We promote ‘British Values’ through our spiritual, moral, social and cultural education which permeates through the school’s curriculum and supports the development of the ‘whole child’.

We recognise that such development is most successful when those values and attitudes are promoted by all the staff and provide a model of behaviour for our pupils.

See SMSC Policy for further information

Early Years Foundation Stage (EYFS)

The curriculum for the youngest children in the school is based on the Early Years Foundation Stage statutory framework.

Informal Curriculum

Our informal curriculum is for children with additional or complex special educational needs and disabilities. All activities and interactions throughout the school day are structured around a highly individual and personalised timetable which is child led and tailored to the child’s needs and interests.

The informal curriculum focuses on six key areas as outlined below:

  1. Communication
  2. Sensory and visual
  3. Attention and Anticipation
  4. Knowledge and understanding of the world (Computing and PSHE)
  5. Independence and experience
  6. Movement

These key areas are taught as part of a thematic approach to the curriculum, adopted by the whole school.

Semi-formal Curriculum

Our Semi-formal curriculum is for children with ASC, Complex needs and SLD. Our semi- formal curriculum also follows a Thematic Long Term Planner very similar to our Formal Curriculum. However, our focus is very child led and leans heavily on the need for personalised learning. Our Semi – formal long term planners have been divided into essential learning and desirable learning.

At our Semi- formal stage our pupils are supported to learn and generalise key skills. Personalised Learning and PSHE targets allow pupils to work on the skills they need to become as independent as possible. Pupils at Manor Green are supported in all areas of personal development and are given sufficient time to learn to become as independent as possible.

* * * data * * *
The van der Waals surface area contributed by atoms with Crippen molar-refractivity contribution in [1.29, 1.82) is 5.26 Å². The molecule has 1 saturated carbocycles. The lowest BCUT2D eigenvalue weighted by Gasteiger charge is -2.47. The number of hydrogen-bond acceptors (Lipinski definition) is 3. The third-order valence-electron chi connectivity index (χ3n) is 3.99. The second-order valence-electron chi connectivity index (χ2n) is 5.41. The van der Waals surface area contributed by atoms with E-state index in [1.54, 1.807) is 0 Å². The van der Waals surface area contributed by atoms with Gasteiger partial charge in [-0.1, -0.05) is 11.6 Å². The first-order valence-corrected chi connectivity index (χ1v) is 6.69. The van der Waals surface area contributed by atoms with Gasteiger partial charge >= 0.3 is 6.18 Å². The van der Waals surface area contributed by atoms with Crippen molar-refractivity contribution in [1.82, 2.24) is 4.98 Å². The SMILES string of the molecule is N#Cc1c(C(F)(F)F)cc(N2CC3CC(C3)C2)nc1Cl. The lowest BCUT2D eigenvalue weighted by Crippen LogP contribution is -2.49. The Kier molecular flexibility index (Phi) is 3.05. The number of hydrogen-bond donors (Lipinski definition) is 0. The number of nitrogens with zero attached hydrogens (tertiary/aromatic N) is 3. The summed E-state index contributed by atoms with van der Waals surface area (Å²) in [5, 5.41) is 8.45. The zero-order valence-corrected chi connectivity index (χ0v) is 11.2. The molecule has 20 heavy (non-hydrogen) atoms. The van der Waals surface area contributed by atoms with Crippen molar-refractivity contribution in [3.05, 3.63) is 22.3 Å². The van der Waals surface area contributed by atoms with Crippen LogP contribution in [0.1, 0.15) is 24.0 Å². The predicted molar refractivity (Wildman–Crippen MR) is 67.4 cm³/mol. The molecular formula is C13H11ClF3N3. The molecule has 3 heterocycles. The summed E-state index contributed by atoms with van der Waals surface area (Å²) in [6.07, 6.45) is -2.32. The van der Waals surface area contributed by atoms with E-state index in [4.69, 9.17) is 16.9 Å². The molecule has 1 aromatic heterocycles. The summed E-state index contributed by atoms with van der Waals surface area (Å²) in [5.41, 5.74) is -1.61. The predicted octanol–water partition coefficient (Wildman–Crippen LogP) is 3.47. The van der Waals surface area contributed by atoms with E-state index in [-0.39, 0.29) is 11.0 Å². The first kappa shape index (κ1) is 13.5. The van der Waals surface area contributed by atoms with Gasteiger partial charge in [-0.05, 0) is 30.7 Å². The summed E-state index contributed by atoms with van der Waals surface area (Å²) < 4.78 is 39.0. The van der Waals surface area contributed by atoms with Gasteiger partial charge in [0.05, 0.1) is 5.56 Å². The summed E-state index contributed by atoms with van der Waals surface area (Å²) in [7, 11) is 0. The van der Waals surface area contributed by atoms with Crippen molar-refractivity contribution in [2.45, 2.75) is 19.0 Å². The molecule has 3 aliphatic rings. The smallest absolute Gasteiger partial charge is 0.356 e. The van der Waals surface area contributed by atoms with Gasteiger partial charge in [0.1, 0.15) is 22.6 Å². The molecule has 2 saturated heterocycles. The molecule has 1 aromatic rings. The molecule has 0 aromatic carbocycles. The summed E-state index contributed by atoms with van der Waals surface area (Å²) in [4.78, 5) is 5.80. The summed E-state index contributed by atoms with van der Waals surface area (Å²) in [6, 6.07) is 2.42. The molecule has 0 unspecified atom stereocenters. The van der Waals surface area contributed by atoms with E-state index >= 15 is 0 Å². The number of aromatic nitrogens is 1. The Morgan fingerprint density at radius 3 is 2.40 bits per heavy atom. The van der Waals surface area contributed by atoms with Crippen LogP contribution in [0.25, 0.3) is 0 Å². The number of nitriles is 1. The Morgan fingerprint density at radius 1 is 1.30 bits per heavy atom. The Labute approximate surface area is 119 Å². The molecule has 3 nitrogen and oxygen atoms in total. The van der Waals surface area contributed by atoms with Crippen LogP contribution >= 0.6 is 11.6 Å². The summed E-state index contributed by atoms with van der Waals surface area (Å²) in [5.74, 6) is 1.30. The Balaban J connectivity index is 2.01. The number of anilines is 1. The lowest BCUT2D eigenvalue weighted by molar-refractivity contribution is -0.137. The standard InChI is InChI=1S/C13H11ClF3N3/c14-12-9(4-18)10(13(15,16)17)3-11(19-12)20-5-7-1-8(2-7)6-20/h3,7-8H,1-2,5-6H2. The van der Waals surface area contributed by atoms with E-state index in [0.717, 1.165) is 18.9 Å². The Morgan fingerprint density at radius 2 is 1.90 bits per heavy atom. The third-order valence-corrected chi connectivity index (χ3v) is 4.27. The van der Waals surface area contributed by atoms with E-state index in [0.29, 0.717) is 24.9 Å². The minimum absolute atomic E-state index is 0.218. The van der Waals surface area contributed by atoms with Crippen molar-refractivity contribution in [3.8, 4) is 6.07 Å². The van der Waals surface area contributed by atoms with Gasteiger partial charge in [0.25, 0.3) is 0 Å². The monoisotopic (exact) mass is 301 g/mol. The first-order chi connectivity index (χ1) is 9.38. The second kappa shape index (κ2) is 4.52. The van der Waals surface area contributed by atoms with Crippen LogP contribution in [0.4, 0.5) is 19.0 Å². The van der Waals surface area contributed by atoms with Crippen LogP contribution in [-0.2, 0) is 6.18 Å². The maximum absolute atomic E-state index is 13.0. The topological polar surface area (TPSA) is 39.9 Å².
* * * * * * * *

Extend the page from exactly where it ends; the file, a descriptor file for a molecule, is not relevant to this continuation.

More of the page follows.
Formal curriculum

Our Formal curriculum is for children working in our generic classes. Our Formal Curriculum is a thematic curriculum which follows our three yearly Long Term Planners. The National Curriculum Programmes of study for each subject are followed where they are relevant and accessible.
The formal curriculum stage is broader than the requirements of the National Curriculum as teaching also focuses on pupils’ individual targets. These targets are used to teach pupils to become independent learners. The targets cover areas of attention and communication, physical development, self- care and independence and specific therapy that the pupil may need.

Most Able Pupils

For all subjects in Key Stage 1 and 2 our teachers included more challenging activities and broaden skills for our gifted and talented pupils. We work hard to ensure that we extend our Gifted and Talented pupils knowledge and understanding and that we cultivate an atmosphere of challenge.

Sharing the curriculum with families

We recognise the importance of sharing what we are teaching with parents but acknowledge that the curriculum offered to a child will vary depending on their needs and abilities rather than just their Year group. Parents are given a detailed class weekly overview, outlining what will be taught. Parents also receive a thematic topic web each half-term. See our homework policy for details of how parents can support their child’s learning. The report sent to parents at the end of the year provides an overview of their child’s achievements across the curriculum.


At Manor Green pupils are based in class arranged both by need and by age: therefore classes have pupils in a range on National Curriculum Year groups. Taking account of their SEND, pupils may need to be offered a range of activities related to the area of work in order for it to be accessible.